A Handful of Spanish Towns – Elche, Orihuela, Murcia, Cartagena and Alicante, Spain
On a map of southeast Spain, I seek five towns that are like the fingers of a hand: located close to each other, different in size and shape and yet go well together. So I use my right hand as a search tool. Freezing its little finger at Alicante where I start from, makes the other fingers point to the inland towns of Elche, Orihuela and Murcia, finally to Cartagena on the coast.
Elche is waiting 23 km to the west. It’s Saturday night now, and Cafe Paris is definitely more busy than the famous Basilica opposite. The waiters, appearing lofty as palms and mysteriously out of reach, wave past you in soft shoes. They are true ambassadors for Elche; a town so famed for its 200,000 palm trees, roughly one per citizen, and for its mid-August mystery play, Misteri d’Elx, that it was appointed a World Heritage site twice over, though not for the incredible amount of shoes they produce.
Walking around Elche requires good shoes, at least able to cover a 3 km tour through El Palmeral, the palm groves, some within Moorish walls. A metal man engraved in the asphalt shows you the way, but drop him awhile at Huerto del Cura to experience the intense beauty of this private garden. The flat extension of Elche can even be viewed from the tower of the Basilica de Santa Maria, inside of which a child version of the Virgin dies every year and ascends to heavenly coronation through a canvas ceiling, a deafening experience repeated audiovisually in a nearby museum.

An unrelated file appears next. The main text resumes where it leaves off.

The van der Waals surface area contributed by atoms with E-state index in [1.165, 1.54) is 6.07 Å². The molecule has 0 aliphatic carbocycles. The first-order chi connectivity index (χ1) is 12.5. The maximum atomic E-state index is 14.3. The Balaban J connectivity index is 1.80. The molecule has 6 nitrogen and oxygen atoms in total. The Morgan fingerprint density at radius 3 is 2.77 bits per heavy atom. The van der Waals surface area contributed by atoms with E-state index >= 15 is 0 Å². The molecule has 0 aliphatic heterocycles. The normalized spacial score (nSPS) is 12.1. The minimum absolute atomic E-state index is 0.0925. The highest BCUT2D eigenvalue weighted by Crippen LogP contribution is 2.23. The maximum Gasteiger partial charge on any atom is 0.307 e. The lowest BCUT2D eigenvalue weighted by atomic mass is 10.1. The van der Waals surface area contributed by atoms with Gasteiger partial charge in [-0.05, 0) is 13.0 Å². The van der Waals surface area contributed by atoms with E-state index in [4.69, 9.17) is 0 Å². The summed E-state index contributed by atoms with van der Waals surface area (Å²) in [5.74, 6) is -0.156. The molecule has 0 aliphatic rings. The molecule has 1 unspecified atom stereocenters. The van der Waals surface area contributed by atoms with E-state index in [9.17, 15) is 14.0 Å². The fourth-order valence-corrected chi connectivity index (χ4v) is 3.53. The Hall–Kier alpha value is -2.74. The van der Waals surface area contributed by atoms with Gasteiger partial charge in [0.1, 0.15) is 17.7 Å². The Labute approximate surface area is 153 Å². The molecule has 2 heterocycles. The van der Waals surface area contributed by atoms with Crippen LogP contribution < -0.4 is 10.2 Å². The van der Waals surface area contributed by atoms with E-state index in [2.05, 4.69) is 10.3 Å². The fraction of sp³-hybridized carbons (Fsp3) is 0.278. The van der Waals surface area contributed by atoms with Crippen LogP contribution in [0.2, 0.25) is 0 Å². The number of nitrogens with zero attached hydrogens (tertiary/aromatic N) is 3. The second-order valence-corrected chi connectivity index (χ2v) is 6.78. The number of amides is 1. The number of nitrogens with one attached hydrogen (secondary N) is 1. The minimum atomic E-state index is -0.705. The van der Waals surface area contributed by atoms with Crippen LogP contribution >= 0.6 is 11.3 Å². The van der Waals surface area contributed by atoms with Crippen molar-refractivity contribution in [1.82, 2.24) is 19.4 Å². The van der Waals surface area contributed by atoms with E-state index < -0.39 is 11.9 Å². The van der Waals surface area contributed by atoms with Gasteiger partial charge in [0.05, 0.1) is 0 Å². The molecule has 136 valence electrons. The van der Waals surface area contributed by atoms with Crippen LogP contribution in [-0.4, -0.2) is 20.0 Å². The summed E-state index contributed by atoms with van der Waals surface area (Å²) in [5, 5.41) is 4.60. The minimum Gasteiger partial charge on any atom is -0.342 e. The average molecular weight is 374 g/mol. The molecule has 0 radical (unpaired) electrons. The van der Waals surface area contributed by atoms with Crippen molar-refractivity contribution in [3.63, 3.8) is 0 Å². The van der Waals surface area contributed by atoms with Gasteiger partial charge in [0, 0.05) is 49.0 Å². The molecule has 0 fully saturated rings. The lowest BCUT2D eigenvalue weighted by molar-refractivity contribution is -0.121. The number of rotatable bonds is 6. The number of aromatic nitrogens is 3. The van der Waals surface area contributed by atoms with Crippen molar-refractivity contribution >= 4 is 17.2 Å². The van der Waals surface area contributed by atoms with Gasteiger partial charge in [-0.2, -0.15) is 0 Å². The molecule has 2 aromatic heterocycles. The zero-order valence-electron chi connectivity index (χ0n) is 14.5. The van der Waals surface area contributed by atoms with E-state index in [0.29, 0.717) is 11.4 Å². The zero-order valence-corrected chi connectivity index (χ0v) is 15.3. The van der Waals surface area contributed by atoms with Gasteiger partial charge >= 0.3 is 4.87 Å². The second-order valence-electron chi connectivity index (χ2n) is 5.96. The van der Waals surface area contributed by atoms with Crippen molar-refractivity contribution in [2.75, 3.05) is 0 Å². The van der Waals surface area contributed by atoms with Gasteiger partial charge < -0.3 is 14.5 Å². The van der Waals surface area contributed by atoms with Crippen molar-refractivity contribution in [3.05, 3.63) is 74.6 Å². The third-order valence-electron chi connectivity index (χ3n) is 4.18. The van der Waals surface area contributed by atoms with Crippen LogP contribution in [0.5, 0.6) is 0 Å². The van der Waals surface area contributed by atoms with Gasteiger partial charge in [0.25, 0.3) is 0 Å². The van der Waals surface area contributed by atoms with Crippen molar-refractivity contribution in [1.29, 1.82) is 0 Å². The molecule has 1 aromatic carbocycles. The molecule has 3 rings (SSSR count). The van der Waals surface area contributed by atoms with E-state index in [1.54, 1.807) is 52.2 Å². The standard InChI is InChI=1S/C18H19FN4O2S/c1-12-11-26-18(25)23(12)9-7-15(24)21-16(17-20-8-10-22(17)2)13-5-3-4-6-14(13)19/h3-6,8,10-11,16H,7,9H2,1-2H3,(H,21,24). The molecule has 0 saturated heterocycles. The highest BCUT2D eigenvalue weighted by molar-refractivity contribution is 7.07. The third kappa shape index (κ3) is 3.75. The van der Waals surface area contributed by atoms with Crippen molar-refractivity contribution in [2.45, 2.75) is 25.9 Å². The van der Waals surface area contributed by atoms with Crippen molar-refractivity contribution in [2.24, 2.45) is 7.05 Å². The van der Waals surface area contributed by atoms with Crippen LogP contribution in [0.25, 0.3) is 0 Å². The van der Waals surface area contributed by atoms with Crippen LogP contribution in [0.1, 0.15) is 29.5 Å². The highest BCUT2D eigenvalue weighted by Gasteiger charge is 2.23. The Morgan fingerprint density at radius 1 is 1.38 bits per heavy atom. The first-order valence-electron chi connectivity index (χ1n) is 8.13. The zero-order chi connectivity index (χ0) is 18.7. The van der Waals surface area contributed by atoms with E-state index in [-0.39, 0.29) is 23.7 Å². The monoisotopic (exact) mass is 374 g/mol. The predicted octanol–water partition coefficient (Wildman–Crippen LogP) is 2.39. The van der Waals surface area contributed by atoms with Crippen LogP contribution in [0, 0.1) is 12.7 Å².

Approaching the Border
Orihuela, on the one side clinging to a mountain, is on the lower sides surrounded by orchards, palm groves and small industries. Its population is only a third of Elche’s, whereas its fleet of cars seems larger. When not jammed together, the cars just crawl along, up and down narrow streets and across the river Segura, whose bridges need repair from time to time, thereby allowing the stalled drivers to enjoy the sight of historical palaces and ecclesiastical buildings in the Gothic, Renaissance and Baroque styles.
Architecture fails to calm down certain drivers who get extremely agitated, shouting and gesticulating to let off steam. To document the chaos I decide to conduct my own traffic count, seated safely on a cafe chair. During 10 minutes starting Saturday 11.27, a trifling 62 cars snail past, so slowly that I also record their colors, with sporadic red ones to keep me awake and shades of grey as the winners of my count. I have clearly overestimated the total number of cars, and my count was possibly opposed by a simultaneous demonstration at the solemn City Hall, not demanding fewer cars but more transparency.
The train to Murcia City takes me across an invisible border; from the Valencia region to one sharing its name with the capital, Murcia, a city of nearly 400,000. Although the local university attracts hordes of students, this area is among the least visited in Spain. The river Segura’s green soup has followed me, very tasty to judge by the giant ducks down there, even containing fish that risk being caught by the lines and hooks of patient anglers. The river, or rather a masterpiece balancing above it on two arches, is going to be my vantage point: the old bridge Puente Viejo with balustrades and lanterns in black metal, completed in 1740.